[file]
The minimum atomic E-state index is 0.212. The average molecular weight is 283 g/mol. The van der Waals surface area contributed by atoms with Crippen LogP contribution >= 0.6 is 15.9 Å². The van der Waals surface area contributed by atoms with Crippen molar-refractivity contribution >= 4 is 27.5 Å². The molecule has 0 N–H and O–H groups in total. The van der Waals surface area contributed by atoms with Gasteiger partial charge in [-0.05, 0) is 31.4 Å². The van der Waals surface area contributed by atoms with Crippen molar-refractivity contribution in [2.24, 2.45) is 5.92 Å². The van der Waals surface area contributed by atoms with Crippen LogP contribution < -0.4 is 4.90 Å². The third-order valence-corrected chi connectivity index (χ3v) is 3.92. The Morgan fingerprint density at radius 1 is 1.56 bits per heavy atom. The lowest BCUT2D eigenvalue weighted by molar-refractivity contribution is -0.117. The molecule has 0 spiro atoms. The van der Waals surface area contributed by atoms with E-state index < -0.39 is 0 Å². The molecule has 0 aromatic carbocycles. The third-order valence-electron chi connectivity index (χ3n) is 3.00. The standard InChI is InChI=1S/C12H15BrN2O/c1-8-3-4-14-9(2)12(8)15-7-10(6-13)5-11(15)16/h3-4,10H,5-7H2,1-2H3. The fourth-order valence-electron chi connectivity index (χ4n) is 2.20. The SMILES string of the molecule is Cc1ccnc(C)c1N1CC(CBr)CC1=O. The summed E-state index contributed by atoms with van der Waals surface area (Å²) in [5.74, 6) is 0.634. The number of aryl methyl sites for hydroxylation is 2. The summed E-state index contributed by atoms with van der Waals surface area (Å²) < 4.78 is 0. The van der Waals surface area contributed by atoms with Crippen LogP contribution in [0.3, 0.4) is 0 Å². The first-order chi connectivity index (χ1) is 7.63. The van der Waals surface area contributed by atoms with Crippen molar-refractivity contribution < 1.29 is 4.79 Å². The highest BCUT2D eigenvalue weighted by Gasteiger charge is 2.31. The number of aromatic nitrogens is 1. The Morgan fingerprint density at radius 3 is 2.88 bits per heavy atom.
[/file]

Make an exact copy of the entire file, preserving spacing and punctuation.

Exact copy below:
The minimum atomic E-state index is 0.212. The average molecular weight is 283 g/mol. The van der Waals surface area contributed by atoms with Crippen LogP contribution >= 0.6 is 15.9 Å². The van der Waals surface area contributed by atoms with Crippen molar-refractivity contribution >= 4 is 27.5 Å². The molecule has 0 N–H and O–H groups in total. The van der Waals surface area contributed by atoms with Gasteiger partial charge in [-0.05, 0) is 31.4 Å². The van der Waals surface area contributed by atoms with Crippen molar-refractivity contribution in [2.24, 2.45) is 5.92 Å². The van der Waals surface area contributed by atoms with Crippen LogP contribution < -0.4 is 4.90 Å². The third-order valence-corrected chi connectivity index (χ3v) is 3.92. The Morgan fingerprint density at radius 1 is 1.56 bits per heavy atom. The lowest BCUT2D eigenvalue weighted by molar-refractivity contribution is -0.117. The molecule has 0 spiro atoms. The van der Waals surface area contributed by atoms with E-state index < -0.39 is 0 Å². The molecule has 0 aromatic carbocycles. The third-order valence-electron chi connectivity index (χ3n) is 3.00. The standard InChI is InChI=1S/C12H15BrN2O/c1-8-3-4-14-9(2)12(8)15-7-10(6-13)5-11(15)16/h3-4,10H,5-7H2,1-2H3. The fourth-order valence-electron chi connectivity index (χ4n) is 2.20. The SMILES string of the molecule is Cc1ccnc(C)c1N1CC(CBr)CC1=O. The summed E-state index contributed by atoms with van der Waals surface area (Å²) in [5.74, 6) is 0.634. The number of aryl methyl sites for hydroxylation is 2. The summed E-state index contributed by atoms with van der Waals surface area (Å²) < 4.78 is 0. The van der Waals surface area contributed by atoms with Crippen LogP contribution in [0.3, 0.4) is 0 Å². The first-order chi connectivity index (χ1) is 7.63. The van der Waals surface area contributed by atoms with Crippen molar-refractivity contribution < 1.29 is 4.79 Å². The highest BCUT2D eigenvalue weighted by Gasteiger charge is 2.31. The number of aromatic nitrogens is 1. The Morgan fingerprint density at radius 3 is 2.88 bits per heavy atom.